Leaving aside the likelihood that this expertise will simply migrate to new media companies, this account neglects digital culture’s single most transforming force: data. Buy an electronic book and the exact details of that purchase are instantly known: exactly how much was paid, and when, and how, and in combination with which other products. What are the trends, the sudden sparks of interest, the opportunities? Which chapter held people’s attention for longest; at what point did most readers give up? Answering exactly these kinds of questions lies at the heart of the businesses that players like Amazon, Google and Apple have built over the last decade. And these three companies already overwhelmingly dominate the world’s digital publishing transactions.
It has long been a truth of publishing that—much as in movies—a small number of hits generate the bulk of revenues, allowing producers to take a punt on future productions. What, though, if there were no longer any need to gamble on success? Book publishing is based on the principle that publishers control access to a scarce, precious resource—print. But digital media models, where the costs of publication and reproduction are almost nothing, tend to function the other way around: material is first published, then the selection process begins among readers themselves.
For all the weight attached to traditional models of discernment, it’s hard not to see a logic that’s already well-established in other fields gaining ground: put as much material as you can in front of an audience, and let them do the selecting for you. Then—when your best hope of a hit appears—maximise it relentlessly.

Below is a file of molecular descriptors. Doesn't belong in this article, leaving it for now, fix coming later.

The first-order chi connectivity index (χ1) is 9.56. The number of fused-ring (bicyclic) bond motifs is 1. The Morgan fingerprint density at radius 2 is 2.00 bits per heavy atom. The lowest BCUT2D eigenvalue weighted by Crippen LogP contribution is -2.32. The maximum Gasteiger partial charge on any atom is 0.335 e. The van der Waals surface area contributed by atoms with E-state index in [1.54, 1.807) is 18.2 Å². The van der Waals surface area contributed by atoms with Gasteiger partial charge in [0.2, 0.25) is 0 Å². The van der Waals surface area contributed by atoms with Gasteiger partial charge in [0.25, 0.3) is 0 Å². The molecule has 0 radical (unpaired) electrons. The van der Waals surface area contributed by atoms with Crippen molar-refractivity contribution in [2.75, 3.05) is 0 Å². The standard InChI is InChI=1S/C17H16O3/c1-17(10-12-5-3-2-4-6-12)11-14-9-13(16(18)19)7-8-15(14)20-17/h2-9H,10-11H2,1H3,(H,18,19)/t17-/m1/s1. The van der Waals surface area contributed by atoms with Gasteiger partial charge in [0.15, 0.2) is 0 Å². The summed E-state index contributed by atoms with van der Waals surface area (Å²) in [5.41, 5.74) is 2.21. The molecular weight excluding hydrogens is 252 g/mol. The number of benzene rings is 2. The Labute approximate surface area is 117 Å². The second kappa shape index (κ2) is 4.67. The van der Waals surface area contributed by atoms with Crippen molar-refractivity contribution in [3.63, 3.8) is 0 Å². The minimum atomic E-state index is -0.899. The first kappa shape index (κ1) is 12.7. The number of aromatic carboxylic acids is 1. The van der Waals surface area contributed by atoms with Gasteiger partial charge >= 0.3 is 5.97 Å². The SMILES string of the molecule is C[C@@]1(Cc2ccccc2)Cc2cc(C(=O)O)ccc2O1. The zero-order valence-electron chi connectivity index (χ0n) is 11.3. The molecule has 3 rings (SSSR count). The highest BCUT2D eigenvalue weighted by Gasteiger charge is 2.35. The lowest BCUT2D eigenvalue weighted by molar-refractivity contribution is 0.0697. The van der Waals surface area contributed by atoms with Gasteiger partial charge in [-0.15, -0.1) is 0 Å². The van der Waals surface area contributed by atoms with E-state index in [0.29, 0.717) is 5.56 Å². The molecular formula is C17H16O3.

After all, digital culture is one vast forum for debate, selection, promotion and distribution. As Angus Donald—whose writing career began in 2009 with the publication of Outlaw, the first in a series of novels about Robin Hood (the second, Holy Warrior, appeared this July)—described the experience of becoming a writer to me: “I find myself as a sort of president of a club of like-minded individuals. I’m matey, elder-brotherly and in regular contact with anyone who wants to communicate with me. I write a blog on a weekly basis, I have two Facebook pages for my books and I go to pretty much any events that invite me… ”
Donald has embraced technology, but there are plenty of authors who take a dimmer view. “When it comes to the world of the internet and blogging and Facebooking and what have you, I’m profoundly sceptical,” Philip Pullman, author of the bestselling His Dark Materials trilogy, told me. “I daresay it manages to connect with a large number of people, but I strongly resent the time it takes up. In the little time that I have ‘spare,’ I don’t want to sit tapping at a keyboard and staring at a screen, I want to read and think.”